Greetings from sleep-deprived me, resting up back in Rennes. What a week it’s been!
Before launching ourselves into Germany for a week, my friend R.R and I slowly made the transition from French to German with a stop in Strasbourg, one of the main cities of France’s Alsace region. Alsace is different from the rest of France in many ways. It has a history of flip-flopping allegiance, getting handed back and forth between France and Germany over the years thanks to a couple of wars. In addition to certain legal exceptions granted as a result of their split origins, the Alsaciens have their own dialect and almost all the children speak some amount of German (in addition to French and English).
When we visited, the weather was super nice. Coming from the almost constant rain of Brittany, I was shocked to see the sun but it helped me feel like this was actually spring break :). In Strasbourg, we visited briefly but still manage to squeeze out one day of solid sightseeing that culminated in a surprise 18th birthday party for a friend of mine who participated in an exchange with my school last year and hosted my SYA classmate R.R while we were in town. Though it was unlike American parties in many ways, I still had an amazing time and met some neat people. Yay French friends 🙂
Despite having been supposedly eased in with Alsace, Germany was a bit of a shock from the start. I’ve never before been in a country where I don’t speak the language and it was also weird to switch from addressing others in French to English.
As a city, Berlin is a mixture of old and new, with a notable history and a vibrant present. In my mind, this contrast is best captured by the East Side Gallery, a modern art/open-air mural exhibit on a 1.3km stretch of wall that sits on the site of the old Berlin Wall. This colorful artistic tribute was one of my favorite things we saw and we spent over an hour snapping hundreds of pics. Impromptu photo shoot anyone? 😛
Interestingly enough, my visit to Berlin coincided with multiple reunions, lending it some of the same old meets new aspects that the city itself so deftly balances. On our first night in town, we met up with L.Z, a friend of mine from when I was very little who now lives half in Germany and half in Thailand. She took us to an open mic that was held in what used to be a brothel but has since been converted to a quirky “upside-down” bar where even the signs and coolers are upside and occasionally nailed to the ceiling. Later in the week, we also went night-time rock climbing at her gym, a former brick factory and an abandoned water tower. In addition to meeting L.Z, R.R and I stayed with an aunt of mine whom I haven’t seen since I was two. It was fantastic to see parts of the city through the eyes of locals and in that vein, she recommended we rent bikes to take advantage of Berlin’s city-wide bike lanes and explore the city the way many of it’s residents do.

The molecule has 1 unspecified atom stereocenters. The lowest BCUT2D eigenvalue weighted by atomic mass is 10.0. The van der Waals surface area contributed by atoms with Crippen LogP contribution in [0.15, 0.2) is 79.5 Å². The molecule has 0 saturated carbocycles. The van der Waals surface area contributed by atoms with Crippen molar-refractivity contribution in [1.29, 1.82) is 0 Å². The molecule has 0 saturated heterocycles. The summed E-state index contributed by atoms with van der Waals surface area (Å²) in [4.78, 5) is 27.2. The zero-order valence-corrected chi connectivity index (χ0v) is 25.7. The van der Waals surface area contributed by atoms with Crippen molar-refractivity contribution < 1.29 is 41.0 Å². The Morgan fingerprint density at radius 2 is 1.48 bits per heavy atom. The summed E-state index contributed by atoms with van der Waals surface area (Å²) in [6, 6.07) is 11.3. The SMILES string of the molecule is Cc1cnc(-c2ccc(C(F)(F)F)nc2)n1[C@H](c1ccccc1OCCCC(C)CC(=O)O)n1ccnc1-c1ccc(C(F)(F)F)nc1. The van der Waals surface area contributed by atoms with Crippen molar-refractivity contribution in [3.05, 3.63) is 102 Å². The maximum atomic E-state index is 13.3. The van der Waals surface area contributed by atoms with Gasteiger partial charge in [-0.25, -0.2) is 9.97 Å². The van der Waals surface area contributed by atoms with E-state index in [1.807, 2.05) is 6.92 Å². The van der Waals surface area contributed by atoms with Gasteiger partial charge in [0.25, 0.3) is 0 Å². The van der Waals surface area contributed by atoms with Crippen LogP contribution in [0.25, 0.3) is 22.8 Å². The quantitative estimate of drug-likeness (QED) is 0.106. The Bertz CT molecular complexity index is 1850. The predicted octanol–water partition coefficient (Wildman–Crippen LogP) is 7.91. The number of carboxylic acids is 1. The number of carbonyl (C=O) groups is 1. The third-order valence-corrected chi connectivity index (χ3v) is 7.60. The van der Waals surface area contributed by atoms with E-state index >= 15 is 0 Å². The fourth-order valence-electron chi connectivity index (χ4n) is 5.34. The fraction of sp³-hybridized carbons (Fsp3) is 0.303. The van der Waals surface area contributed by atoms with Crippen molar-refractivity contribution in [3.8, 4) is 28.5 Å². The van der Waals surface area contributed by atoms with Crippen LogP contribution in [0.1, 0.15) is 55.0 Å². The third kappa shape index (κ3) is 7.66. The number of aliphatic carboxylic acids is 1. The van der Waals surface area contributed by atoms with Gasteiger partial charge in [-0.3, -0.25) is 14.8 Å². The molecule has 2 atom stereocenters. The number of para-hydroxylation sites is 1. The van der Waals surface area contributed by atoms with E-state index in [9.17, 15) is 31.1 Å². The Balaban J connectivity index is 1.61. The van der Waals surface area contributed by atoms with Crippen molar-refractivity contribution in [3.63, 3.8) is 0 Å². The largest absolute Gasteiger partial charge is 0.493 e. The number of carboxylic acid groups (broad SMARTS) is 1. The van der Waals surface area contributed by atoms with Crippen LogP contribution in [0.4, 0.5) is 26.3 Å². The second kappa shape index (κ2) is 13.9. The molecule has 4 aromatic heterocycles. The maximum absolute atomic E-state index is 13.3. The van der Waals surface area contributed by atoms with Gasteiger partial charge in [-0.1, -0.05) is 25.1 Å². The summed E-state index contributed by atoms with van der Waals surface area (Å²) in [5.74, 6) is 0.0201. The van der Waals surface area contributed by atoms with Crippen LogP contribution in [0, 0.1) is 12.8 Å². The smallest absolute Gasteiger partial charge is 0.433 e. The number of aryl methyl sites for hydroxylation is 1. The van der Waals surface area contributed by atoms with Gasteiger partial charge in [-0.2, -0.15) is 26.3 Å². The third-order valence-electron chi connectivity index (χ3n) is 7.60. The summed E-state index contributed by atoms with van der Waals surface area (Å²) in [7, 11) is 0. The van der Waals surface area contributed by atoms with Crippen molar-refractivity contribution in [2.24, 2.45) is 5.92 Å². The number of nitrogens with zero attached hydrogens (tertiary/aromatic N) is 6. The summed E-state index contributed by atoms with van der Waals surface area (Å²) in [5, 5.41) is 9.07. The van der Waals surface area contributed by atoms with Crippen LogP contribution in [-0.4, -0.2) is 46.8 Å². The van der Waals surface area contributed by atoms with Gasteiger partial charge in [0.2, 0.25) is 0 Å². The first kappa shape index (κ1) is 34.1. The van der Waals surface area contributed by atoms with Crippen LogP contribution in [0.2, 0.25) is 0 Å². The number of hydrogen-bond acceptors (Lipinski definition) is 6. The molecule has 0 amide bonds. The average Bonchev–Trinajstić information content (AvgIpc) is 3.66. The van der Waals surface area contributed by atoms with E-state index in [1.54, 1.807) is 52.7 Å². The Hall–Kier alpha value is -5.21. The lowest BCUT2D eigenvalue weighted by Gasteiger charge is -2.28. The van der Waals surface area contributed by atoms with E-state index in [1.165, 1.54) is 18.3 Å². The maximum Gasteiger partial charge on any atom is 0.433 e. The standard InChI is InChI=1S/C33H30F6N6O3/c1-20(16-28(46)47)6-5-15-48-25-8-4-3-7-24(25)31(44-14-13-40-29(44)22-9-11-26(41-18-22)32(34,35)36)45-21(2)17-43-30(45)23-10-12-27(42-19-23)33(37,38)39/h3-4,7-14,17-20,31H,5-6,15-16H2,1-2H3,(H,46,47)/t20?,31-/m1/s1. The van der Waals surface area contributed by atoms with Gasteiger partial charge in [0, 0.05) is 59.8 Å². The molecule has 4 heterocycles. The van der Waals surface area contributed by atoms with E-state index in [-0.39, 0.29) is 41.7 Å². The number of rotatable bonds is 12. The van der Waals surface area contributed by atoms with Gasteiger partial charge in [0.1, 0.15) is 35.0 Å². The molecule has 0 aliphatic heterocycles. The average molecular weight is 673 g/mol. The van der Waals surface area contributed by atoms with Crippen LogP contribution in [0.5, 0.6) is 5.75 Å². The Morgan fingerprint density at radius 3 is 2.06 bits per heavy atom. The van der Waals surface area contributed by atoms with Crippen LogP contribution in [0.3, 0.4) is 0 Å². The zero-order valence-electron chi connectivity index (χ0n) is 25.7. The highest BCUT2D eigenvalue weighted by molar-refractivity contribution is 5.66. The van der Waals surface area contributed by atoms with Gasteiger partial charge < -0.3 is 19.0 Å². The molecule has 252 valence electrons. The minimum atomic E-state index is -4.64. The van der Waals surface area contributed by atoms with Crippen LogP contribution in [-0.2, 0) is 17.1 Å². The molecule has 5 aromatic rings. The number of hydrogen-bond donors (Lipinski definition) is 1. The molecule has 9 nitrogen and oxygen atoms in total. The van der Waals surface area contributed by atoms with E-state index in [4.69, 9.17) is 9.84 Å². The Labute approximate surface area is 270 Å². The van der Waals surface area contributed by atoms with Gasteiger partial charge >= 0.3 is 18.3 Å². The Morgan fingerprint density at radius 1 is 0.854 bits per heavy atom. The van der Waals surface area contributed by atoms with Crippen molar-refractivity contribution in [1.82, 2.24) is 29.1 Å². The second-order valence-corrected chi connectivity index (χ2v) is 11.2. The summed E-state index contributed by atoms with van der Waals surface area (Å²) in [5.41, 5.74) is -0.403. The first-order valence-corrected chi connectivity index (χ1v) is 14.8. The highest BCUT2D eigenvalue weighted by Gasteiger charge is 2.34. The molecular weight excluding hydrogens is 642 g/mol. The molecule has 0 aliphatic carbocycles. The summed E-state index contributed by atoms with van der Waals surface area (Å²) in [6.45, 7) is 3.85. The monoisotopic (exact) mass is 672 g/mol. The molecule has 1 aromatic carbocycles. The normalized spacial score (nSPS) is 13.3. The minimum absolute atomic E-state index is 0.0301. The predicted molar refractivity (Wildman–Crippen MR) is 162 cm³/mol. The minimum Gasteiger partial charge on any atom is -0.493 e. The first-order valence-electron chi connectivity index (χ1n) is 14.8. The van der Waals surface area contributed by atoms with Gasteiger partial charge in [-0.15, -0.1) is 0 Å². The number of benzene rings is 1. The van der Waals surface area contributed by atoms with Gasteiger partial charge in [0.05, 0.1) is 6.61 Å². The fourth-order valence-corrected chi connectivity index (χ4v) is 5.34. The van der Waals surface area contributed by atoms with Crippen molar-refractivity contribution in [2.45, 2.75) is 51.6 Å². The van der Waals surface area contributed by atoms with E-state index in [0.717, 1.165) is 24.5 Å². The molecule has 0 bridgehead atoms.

Biking around led to us getting slightly lost in a foreign city, a feeling I’m slowly getting accustomed to, given how many times it seems to happen to me nowadays. In fact, I’ve embraced it: there’s something exhilarating about wandering around with no final destination in mind. It’s like I’ve always said, the journey is just as important, if not more so, than the end point. Plus, this year abroad experience has shown me that aimless roaming isn’t at all a bad thing (and I’ve become quite skilled at map reading as a result :P).
Finding our way through Berlin, sometimes expertly, other times a little less cleanly, reminded me of one of my favorite quotes: “Not all those who wander are lost.” Thank you J.R.R Tolkein for so nicely capturing my second (and sadly, last) week of Spring Break.